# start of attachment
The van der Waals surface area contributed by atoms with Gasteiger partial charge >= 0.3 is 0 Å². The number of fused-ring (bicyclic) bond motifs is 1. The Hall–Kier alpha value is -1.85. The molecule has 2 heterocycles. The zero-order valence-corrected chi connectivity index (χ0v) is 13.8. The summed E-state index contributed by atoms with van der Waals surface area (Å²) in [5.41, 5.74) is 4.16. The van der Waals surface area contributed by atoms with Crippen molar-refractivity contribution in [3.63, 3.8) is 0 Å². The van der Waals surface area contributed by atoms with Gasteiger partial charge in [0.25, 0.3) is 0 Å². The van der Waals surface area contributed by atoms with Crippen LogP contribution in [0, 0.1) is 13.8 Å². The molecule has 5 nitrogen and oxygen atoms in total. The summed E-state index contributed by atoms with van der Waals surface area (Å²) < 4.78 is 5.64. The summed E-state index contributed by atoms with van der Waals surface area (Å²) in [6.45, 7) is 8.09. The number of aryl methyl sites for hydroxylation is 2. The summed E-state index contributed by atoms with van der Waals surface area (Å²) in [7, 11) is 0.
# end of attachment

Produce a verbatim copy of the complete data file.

The van der Waals surface area contributed by atoms with Gasteiger partial charge >= 0.3 is 0 Å². The number of fused-ring (bicyclic) bond motifs is 1. The Hall–Kier alpha value is -1.85. The molecule has 2 heterocycles. The zero-order valence-corrected chi connectivity index (χ0v) is 13.8. The summed E-state index contributed by atoms with van der Waals surface area (Å²) in [5.41, 5.74) is 4.16. The van der Waals surface area contributed by atoms with Crippen molar-refractivity contribution in [3.63, 3.8) is 0 Å². The van der Waals surface area contributed by atoms with Gasteiger partial charge in [0.25, 0.3) is 0 Å². The van der Waals surface area contributed by atoms with Crippen LogP contribution in [0, 0.1) is 13.8 Å². The molecule has 5 nitrogen and oxygen atoms in total. The summed E-state index contributed by atoms with van der Waals surface area (Å²) < 4.78 is 5.64. The summed E-state index contributed by atoms with van der Waals surface area (Å²) in [6.45, 7) is 8.09. The number of aryl methyl sites for hydroxylation is 2. The summed E-state index contributed by atoms with van der Waals surface area (Å²) in [7, 11) is 0.